Cavalli, who did some programming for 93.1, admits, "We did play a lot of cheese because we knew that when you have the commercial masses on your side, you have power, and when you have power, you can play whatever you want. You can't tell me that we didn't have the street cred, because we did 300,000 people a week listened!"
The Bitch was uneasy when the wealthy white filmgoers at Sundance high-fived Hustle and Flow, Craig Brewer's paean to a Memphis operator, in 2005. The film about a black pimp's aspirations to become a hip-hop star was mad overrated. It seems as if white people are way too eager to embrace such modern-day minstrel shows that proffer the image of a black man made nonthreatening through extravagantly tailored suits, big hats, and crazily embellished cars. Then of course, there's the issue of exploiting women....
So the cynical dog (who is practically an albino herself) was highly skeptical when she heard about the lecture by Miami Beach photojournalist and author Bob Adelman promoting the re-release of his book Gentleman of Leisure: A Year in the Life of a Pimp. She expected the talk, which took place the evening of June 27 at Books & Books in Coral Gables, to be populated by a very vanilla group fulminating in either indignation or benign patronage. The anticipation was abetted by the verbiage from the book's jacket printed on the invitation: "They are the original macks, the original players. They are big-city pimps the heroes of gangsta rap.... This stunning exposé explains the passionate bond between a pimp and his ho's."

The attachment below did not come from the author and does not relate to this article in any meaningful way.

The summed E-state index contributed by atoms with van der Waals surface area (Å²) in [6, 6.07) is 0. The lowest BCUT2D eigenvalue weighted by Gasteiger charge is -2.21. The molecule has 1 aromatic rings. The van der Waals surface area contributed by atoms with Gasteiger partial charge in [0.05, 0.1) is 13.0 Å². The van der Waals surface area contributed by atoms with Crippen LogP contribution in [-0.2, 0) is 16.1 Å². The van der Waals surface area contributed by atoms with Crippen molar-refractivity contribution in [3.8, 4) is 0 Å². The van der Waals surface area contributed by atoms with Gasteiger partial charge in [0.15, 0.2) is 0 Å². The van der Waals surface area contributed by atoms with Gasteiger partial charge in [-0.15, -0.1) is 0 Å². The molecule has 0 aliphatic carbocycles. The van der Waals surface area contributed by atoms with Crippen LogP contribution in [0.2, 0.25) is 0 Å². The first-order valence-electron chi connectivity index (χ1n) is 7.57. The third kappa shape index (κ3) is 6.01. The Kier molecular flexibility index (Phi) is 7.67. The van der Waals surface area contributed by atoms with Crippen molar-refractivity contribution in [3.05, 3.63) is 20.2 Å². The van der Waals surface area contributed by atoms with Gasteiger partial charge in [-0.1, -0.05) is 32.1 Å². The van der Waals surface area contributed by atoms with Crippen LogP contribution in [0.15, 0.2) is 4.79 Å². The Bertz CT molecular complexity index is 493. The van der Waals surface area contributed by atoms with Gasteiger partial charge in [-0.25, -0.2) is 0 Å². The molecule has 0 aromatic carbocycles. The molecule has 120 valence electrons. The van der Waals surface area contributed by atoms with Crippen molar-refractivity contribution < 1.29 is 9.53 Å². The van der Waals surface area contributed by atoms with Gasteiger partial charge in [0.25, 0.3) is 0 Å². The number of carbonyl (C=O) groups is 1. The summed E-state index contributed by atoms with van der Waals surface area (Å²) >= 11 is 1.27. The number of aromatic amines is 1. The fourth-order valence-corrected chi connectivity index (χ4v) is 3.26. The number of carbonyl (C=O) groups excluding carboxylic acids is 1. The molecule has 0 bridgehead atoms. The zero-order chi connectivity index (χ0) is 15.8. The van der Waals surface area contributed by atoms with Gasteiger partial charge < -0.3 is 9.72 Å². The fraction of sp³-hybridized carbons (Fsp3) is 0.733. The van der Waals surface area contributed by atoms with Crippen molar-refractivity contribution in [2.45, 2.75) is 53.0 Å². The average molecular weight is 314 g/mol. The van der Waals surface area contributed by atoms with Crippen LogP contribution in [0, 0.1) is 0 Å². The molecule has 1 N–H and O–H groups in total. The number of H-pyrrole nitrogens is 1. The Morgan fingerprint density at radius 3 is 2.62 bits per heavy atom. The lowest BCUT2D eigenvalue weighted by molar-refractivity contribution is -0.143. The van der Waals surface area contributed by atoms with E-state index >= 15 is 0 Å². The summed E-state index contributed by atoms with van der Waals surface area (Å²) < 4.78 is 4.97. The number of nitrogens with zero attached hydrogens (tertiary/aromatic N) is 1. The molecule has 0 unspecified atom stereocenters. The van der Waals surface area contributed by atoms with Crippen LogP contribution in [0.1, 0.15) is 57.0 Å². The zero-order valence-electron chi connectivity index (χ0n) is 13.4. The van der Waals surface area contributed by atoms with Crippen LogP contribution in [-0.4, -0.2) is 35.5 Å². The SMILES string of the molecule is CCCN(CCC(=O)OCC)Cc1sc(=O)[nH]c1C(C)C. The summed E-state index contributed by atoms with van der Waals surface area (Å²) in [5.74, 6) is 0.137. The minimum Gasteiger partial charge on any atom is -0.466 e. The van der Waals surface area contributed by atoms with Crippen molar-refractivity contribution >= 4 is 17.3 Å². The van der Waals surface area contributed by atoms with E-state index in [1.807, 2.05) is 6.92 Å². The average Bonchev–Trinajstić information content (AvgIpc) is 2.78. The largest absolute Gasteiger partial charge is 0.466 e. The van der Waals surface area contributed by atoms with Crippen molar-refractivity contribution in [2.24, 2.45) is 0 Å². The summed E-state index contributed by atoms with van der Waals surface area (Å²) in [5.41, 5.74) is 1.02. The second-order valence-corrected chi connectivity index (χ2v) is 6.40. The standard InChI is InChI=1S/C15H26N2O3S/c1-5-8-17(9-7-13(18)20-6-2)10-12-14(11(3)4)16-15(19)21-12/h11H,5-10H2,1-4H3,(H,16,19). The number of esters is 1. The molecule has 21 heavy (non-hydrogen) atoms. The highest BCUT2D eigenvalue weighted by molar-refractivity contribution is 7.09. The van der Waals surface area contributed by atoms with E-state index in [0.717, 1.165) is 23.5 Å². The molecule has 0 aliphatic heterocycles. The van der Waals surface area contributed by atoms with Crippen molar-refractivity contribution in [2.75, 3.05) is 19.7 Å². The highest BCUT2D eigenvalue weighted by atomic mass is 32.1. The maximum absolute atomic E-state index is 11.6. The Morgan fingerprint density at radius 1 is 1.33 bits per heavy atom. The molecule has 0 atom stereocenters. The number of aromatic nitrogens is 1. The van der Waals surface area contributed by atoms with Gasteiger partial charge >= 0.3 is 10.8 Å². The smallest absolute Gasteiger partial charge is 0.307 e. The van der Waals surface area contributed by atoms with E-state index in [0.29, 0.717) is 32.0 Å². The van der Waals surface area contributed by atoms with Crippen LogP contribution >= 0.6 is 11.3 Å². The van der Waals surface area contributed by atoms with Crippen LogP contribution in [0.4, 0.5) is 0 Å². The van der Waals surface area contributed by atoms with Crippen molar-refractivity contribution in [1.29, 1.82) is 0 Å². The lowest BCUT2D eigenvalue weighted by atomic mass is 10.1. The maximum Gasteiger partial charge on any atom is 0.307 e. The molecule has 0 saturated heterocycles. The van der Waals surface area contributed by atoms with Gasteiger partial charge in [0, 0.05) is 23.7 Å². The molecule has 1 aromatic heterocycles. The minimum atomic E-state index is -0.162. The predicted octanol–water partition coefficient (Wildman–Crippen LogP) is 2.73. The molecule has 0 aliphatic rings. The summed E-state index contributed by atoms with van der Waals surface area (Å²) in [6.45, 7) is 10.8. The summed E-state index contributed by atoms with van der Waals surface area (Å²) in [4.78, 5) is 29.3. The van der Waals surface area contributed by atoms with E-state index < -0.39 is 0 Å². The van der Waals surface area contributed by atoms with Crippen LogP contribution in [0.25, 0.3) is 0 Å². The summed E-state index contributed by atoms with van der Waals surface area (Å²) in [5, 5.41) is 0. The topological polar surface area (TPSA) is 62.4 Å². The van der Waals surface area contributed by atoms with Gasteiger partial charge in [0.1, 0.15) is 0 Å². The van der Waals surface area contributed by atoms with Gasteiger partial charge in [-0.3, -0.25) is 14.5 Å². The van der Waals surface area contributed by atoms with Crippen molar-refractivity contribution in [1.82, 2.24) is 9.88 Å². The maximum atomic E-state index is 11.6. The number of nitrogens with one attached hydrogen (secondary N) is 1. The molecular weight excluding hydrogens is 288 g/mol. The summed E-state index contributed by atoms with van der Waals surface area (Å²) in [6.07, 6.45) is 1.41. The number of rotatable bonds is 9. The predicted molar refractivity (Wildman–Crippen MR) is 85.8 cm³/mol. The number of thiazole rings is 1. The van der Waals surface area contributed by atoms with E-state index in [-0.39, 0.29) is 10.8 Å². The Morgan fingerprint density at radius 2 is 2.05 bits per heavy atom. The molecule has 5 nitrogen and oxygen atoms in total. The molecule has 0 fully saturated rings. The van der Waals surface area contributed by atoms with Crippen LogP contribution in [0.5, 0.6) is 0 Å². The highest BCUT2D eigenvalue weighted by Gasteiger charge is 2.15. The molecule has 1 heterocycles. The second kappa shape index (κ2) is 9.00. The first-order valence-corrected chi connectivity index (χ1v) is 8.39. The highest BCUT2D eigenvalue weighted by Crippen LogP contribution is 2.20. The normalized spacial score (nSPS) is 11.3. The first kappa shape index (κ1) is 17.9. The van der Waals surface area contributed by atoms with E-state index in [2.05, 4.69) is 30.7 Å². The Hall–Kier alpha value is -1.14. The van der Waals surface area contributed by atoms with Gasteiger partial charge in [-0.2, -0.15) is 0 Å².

Yet the evening offered some intelligent discourse and outlooks of pragmatic humanism.
The audience of about 30 contained people of all ages and races including a smartly dressed fellow sitting in front of The Bitch who looked exactly like actor Giancarlo Esposito. Adelman spoke compassionately but unsentimentally about the subjects of his book the pimp Silky and Silky's "wives" Lois, Linda, Kitty, Tracey, and Sandy, with whom the photographer and his collaborator Susan Hall spent months interviewing and lensing. (Prior to this summer's reissue, the book has been out of print for a while, and first editions, according to Books & Books owner Mitch Kaplan, are very expensive collectors' items.)
Silky, Adelman explained, went along with the project because he thought there'd be a film made about his life. Instead the New Yorker, who is now about 60 years old, was arrested for tax evasion.
"The women, though, were intelligent, witty, charming surprising normal, not what you'd call neurotic," Adelman recalled.
"How do you define intelligence?" demanded a red-haired woman in the crowd who earlier had been bemoaning the presence of a Cold Stone Creamery in her neighborhood.